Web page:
Canon 90D vs Olympus E-M10
The Canon EOS 90D and the Olympus OM-D E-M10 are two digital cameras that were officially introduced, respectively, in August 2019 and January 2014. The 90D is a DSLR, while the E-M10 is a mirrorless interchangeable lens camera. The cameras are based on an APS-C (90D) and a Four Thirds (E-M10) sensor. The Canon has a resolution of 32.3 megapixels, whereas the Olympus provides 15.9 MP.
Below is an overview of the main specs of the two cameras as a starting point for the comparison.
Going beyond this snapshot of core features and characteristics, what are the differences between the Canon EOS 90D and the Olympus OM-D E-M10? Which one should you buy? Read on to find out how these two cameras compare with respect to their body size, their imaging sensors, their shooting features, their input-output connections, and their reception by expert reviewers.
The side-by-side display below illustrates the physical size and weight of the Canon 90D and the Olympus E-M10. The two cameras are presented according to their relative size. Three successive views from the front, the top, and the rear are shown. All size dimensions are rounded to the nearest millimeter.
The E-M10 can be obtained in two different colors (black, silver), while the 90D is only available in black.
If the front view area (width x height) of the cameras is taken as an aggregate measure of their size, the Olympus E-M10 is considerably smaller (34 percent) than the Canon 90D. Moreover, the E-M10 is substantially lighter (44 percent) than the 90D. It is worth mentioning in this context that the 90D is splash and dust resistant, while the E-M10 does not feature any corresponding weather-sealing.
The above size and weight comparisons are to some extent incomplete since they do not consider the interchangeable lenses that both of these cameras require. A larger imaging sensor will tend to go along with bigger and heavier lenses, although exceptions exist. You can compare the optics available for the two cameras in the Canon EF Lens Catalog (90D) and the Micro Four Thirds Lens Catalog (E-M10). Mirrorless cameras, such as the E-M10, have moreover the advantage that they can use many lenses from other systems via adapters, as they have a relatively short flange to focal plane distance.
The adjacent table lists the principal physical characteristics of the two cameras alongside a wider set of alternatives. If you want to switch the focus of the display and review another camera pair, you can move across to the CAM-parator tool and choose from the broad selection of possible camera comparisons there.
|1.||Canon 90D||141 mm||105 mm||77 mm||701 g||1300||Y||Aug 2019||1,199|
|2.||Olympus E-M10||119 mm||82 mm||46 mm||396 g||320||n||Jan 2014||699|
|3.||Canon R||139 mm||98 mm||84 mm||660 g||370||Y||Sep 2018||2,299|
|4.||Canon 80D||139 mm||105 mm||79 mm||730 g||960||Y||Feb 2016||1,199|
|5.||Canon G3 X||123 mm||77 mm||105 mm||733 g||300||Y||Jun 2015||999|
|6.||Canon 7D II||149 mm||112 mm||78 mm||910 g||670||Y||Sep 2014||1,799|
|7.||Canon 70D||139 mm||104 mm||79 mm||755 g||920||Y||Jul 2013||1,199|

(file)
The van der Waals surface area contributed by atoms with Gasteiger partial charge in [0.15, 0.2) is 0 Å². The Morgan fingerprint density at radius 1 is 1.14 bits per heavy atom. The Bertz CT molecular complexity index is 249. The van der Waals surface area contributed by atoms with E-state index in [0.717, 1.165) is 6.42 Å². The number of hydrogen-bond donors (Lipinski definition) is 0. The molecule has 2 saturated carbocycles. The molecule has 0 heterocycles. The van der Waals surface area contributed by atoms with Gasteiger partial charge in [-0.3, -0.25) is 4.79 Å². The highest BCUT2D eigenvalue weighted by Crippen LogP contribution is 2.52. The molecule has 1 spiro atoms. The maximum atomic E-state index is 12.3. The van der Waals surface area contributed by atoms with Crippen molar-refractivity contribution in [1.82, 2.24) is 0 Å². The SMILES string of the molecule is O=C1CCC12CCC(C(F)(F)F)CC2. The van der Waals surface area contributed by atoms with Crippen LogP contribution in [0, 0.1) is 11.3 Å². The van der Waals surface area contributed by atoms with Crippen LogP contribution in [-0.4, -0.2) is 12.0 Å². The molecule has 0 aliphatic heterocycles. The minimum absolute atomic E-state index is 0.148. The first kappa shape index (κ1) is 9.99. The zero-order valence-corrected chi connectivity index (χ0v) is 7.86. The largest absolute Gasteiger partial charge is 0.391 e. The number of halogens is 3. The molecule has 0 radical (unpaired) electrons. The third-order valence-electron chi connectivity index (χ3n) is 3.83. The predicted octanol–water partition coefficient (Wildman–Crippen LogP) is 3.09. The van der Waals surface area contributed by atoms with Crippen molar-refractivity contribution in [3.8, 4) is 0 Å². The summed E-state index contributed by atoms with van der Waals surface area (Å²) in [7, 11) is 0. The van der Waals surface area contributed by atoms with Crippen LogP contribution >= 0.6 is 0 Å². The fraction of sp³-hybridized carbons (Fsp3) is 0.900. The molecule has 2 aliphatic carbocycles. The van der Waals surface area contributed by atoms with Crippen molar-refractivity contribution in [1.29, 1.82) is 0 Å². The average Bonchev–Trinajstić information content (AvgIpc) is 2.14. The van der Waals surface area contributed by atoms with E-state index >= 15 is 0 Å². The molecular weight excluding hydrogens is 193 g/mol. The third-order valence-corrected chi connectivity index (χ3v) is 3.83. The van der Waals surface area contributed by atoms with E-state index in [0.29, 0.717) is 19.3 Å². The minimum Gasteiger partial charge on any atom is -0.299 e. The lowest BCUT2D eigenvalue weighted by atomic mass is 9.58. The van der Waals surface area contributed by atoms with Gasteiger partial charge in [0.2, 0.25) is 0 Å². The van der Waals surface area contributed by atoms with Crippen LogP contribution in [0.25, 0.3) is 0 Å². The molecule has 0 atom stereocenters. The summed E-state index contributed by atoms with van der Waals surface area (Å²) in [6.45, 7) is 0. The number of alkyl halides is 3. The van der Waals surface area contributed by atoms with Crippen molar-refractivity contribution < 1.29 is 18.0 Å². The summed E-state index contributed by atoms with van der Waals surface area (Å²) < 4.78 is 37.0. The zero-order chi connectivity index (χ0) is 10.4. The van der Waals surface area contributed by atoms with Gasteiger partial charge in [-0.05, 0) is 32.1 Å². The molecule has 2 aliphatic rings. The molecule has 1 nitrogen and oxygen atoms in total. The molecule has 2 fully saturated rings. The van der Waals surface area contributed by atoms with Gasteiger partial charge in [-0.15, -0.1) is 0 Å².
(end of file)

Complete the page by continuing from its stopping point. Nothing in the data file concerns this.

|8.||Canon T5i||133 mm||100 mm||79 mm||580 g||440||n||Mar 2013||649|
|9.||Canon 60D||145 mm||106 mm||79 mm||755 g||1100||Y||Aug 2010||1,399|
|10.||Canon 50D||146 mm||108 mm||74 mm||822 g||800||Y||Aug 2008||1,299|
|11.||Canon 40D||146 mm||108 mm||74 mm||822 g||750||n||Aug 2007||1,299|
|12.||Canon 30D||144 mm||106 mm||74 mm||785 g||750||n||Feb 2006||1,399|
|13.||Olympus E-M10 II||120 mm||83 mm||47 mm||390 g||320||n||Aug 2015||649|
|14.||Olympus E-PL7||115 mm||67 mm||38 mm||357 g||350||n||Aug 2014||599|
|15.||Olympus E-P5||122 mm||69 mm||37 mm||420 g||330||n||May 2013||999|
|16.||Panasonic G6||122 mm||85 mm||71 mm||390 g||340||n||Apr 2013||599|
|17.||Panasonic GX7||123 mm||71 mm||55 mm||402 g||350||n||Aug 2013||999|
|Notes: Measurements and pricing do not include easily detachable parts, such as add-on or interchangeable lenses or optional viewfinders.|
Any camera decision will obviously take relative prices into account. The retail prices at the time of the camera’s release place the model in the market relative to other models in the producer’s line-up and the competition. The E-M10 was launched at a markedly lower price (by 42 percent) than the 90D, which puts it into a different market segment. Usually, retail prices stay at first close to the launch price, but after several months, discounts become available. Later in the product cycle and, in particular, when the replacement model is about to appear, further discounting and stock clearance sales often push the camera price considerably down.
The size of the sensor inside a digital camera is one of the key determinants of image quality. A large sensor will tend to have larger individual pixels that provide better low-light sensitivity, wider dynamic range, and richer color-depth than smaller pixel-units in a sensor of the same technological generation. Moreover, a large sensor camera will give the photographer more control over depth-of-field in the image and, thus, the ability to better isolate a subject from the background. On the downside, larger sensors are more costly to manufacture and tend to lead to bigger and heavier cameras and lenses.